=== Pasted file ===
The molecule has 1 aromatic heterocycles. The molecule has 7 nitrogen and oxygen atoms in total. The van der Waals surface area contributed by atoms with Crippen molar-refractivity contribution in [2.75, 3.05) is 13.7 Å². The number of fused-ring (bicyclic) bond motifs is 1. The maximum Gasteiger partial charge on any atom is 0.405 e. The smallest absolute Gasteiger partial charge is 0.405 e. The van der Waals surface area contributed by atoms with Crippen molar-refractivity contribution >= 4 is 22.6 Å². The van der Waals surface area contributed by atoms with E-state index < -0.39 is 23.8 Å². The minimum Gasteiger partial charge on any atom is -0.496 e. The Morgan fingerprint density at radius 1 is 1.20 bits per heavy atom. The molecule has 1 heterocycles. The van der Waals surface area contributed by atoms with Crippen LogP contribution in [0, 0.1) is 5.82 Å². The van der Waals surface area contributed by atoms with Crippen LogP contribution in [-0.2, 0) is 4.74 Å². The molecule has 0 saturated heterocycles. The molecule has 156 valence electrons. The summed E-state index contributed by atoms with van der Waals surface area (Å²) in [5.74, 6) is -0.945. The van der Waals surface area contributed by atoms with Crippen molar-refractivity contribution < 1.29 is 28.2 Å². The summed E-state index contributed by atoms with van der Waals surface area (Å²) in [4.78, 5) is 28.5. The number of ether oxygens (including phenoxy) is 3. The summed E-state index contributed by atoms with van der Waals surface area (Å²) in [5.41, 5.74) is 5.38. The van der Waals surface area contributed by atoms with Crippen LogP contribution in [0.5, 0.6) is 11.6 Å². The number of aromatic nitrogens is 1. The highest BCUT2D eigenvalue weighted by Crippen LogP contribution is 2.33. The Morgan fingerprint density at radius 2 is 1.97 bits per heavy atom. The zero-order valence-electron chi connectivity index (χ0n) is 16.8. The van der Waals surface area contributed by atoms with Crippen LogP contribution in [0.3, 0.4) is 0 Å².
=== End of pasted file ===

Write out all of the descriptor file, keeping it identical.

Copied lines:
The molecule has 1 aromatic heterocycles. The molecule has 7 nitrogen and oxygen atoms in total. The van der Waals surface area contributed by atoms with Crippen molar-refractivity contribution in [2.75, 3.05) is 13.7 Å². The number of fused-ring (bicyclic) bond motifs is 1. The maximum Gasteiger partial charge on any atom is 0.405 e. The smallest absolute Gasteiger partial charge is 0.405 e. The van der Waals surface area contributed by atoms with Crippen molar-refractivity contribution >= 4 is 22.6 Å². The van der Waals surface area contributed by atoms with E-state index < -0.39 is 23.8 Å². The minimum Gasteiger partial charge on any atom is -0.496 e. The Morgan fingerprint density at radius 1 is 1.20 bits per heavy atom. The molecule has 1 heterocycles. The van der Waals surface area contributed by atoms with Crippen LogP contribution in [0, 0.1) is 5.82 Å². The van der Waals surface area contributed by atoms with Crippen LogP contribution in [-0.2, 0) is 4.74 Å². The molecule has 0 saturated heterocycles. The molecule has 156 valence electrons. The summed E-state index contributed by atoms with van der Waals surface area (Å²) in [5.74, 6) is -0.945. The van der Waals surface area contributed by atoms with Crippen molar-refractivity contribution < 1.29 is 28.2 Å². The summed E-state index contributed by atoms with van der Waals surface area (Å²) in [4.78, 5) is 28.5. The number of ether oxygens (including phenoxy) is 3. The summed E-state index contributed by atoms with van der Waals surface area (Å²) in [5.41, 5.74) is 5.38. The van der Waals surface area contributed by atoms with Crippen LogP contribution in [0.5, 0.6) is 11.6 Å². The number of aromatic nitrogens is 1. The highest BCUT2D eigenvalue weighted by Crippen LogP contribution is 2.33. The Morgan fingerprint density at radius 2 is 1.97 bits per heavy atom. The zero-order valence-electron chi connectivity index (χ0n) is 16.8. The van der Waals surface area contributed by atoms with Crippen LogP contribution in [0.3, 0.4) is 0 Å².